Critical Acclaim for “A Word or Two”

“A Word or Two” is one of the smoothest, most substantial autobiographical monologues to grace a stage.”
Variety

“Mr. Plummer recites poetry with the ease of a man who has been hearing it singing in his head virtually every day of his life. His velvety baritone has lost little, if any, of its beauty or authority. To hear Mr. Plummer reciting verse is to be reminded that the greatest classical actors are those most deeply attuned to the disparate rhythms and textures of language — whether it is the comedy of Leacock or the ecstatic heights of the “Song of Solomon” from the Bible.”
The New York Times

“None of this, of course, would have the same power were not Plummer so formidable a performer, a singular blend of virility, authority and the raw vulnerability you feel you can read behind his eyes. He’s one of the greatest living actors, really, and a man who seems, at once, fully knowable and not knowable at all.”
Chicago Tribune

“With white eyebrows doing calisthenics across his forehead as he accentuated points, but the famed temper (“Oh, I’ve still got it, all right,” he said cheerily, and non-apologetically) nowhere on display, he was thoughtful, animated and, ultimately, charming.”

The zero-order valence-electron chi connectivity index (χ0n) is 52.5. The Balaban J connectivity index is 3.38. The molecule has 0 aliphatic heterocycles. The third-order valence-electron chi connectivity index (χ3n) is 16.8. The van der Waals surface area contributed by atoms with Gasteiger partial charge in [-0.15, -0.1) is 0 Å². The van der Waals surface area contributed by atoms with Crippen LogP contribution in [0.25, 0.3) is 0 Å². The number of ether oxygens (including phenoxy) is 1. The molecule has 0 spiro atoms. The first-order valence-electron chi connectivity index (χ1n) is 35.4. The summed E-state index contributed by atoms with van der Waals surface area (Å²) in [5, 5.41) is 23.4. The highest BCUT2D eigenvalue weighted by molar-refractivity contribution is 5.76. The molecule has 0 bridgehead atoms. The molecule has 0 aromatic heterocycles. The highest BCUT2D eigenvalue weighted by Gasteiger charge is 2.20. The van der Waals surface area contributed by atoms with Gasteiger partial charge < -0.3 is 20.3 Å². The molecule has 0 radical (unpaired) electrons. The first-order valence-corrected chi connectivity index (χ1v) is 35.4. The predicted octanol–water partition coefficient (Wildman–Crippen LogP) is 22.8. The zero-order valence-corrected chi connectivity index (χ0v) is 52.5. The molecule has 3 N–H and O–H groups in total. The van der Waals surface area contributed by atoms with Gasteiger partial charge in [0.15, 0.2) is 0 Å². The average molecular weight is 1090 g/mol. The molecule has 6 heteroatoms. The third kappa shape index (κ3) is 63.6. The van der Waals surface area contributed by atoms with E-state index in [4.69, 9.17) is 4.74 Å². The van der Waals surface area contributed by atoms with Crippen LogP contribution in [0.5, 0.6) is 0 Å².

Los Angeles Times

“Christopher Plummer has the devil’s own charm. He has plenty of other accomplishments as well, of course, but even if he didn’t it would be hard to resist the overwhelming casualness with which he takes his place on stage at the beginning of his new one-man show at Stratford.

He walks unassumingly on, then sits down on a pile of books. More precisely, he sits on one of the lower promontories of the leaning tower of tomes, arching upwards and backwards toward the stage ceiling that is the main feature of Robert Brill’s elegant — and in its way eloquent — set. There’s an unspoken humorous conspiracy between the actor and the audience. He’s both heightening and defusing expectation, inviting us to make ourselves at home while leaving us in no doubt that he’s the host. He exudes self-deprecation and self-assurance simultaneously, making each a vital component of the other. Essentially, he’s saying, “here I am” and smiling while doing it.”
National Post (Canada)